I bought my annual college football magazine last week. It predicts my Oklahoma State Cowboys to be an offensive juggernaut with a porous defense. The overall product, according to the experts, should be just on the good side of mediocre; probably somewhere between 6-6 and 8-4.
This isn't going to be a post about the 2007 college football season or about my Oklahoma State Cowboys; they merely serve as a jumping-off point for a Friday discussion question:
If you're going to root for a mediocre team, would you rather they have:
- a mediocre offense and a mediocre defense,
- a good offense and a bad defense, or
- a bad offense and a good defense?
I think I'd rather have one good unit and one bad one than two average ones. That way, at least you've got something to believe in. Now, having rooted for some mediocre teams with great defenses and terrible offenses (like the early-80s Leslie O'Neal-led Oklahoma State Cowboys) and also some mediocre teams with spectacularly great offenses and astonishingly poor defenses (like the late-80s Barry Sanders-led Oklahoma State Cowboys), I say it's no contest. I want the good offense.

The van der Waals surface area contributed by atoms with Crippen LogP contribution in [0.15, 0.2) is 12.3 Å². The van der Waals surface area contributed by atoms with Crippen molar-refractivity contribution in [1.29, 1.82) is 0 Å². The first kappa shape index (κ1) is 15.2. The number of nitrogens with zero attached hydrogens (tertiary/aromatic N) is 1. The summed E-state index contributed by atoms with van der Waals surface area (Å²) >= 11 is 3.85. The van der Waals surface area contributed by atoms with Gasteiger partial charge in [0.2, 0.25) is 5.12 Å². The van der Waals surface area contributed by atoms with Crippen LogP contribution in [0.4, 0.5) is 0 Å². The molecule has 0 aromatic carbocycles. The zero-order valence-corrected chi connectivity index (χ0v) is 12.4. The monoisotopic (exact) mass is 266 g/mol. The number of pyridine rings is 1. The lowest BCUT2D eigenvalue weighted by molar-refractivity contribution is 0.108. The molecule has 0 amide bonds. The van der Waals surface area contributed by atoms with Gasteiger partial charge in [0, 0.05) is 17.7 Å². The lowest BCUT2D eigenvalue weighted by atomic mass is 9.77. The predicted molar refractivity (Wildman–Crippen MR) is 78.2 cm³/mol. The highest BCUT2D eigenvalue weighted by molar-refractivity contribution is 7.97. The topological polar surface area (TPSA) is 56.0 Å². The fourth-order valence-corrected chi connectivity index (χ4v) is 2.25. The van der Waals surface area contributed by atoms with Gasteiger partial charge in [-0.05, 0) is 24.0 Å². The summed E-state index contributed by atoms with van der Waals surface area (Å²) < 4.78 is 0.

I have to admit that a small part of that is probably the contrarian in me rebelling against the standard old-school Defense Wins Championships refrain; I take a perverse pride in playing the part of the rube who is wowed by big points. But it's more than just that. When you're rooting for a team with a great offense, you never really feel out of the game. Down 21? No problem, we can get that back in a couple of minutes with a few breaks. There's hope. Whether it turns out to be enough or not, your team is going to do something about that lead. But with a bad offense it just seems hopeless. Your bumbling offense turns it over in your own end early in the game, the other team capitalizes, and the resulting seven-point lead that feels completely insurmountable.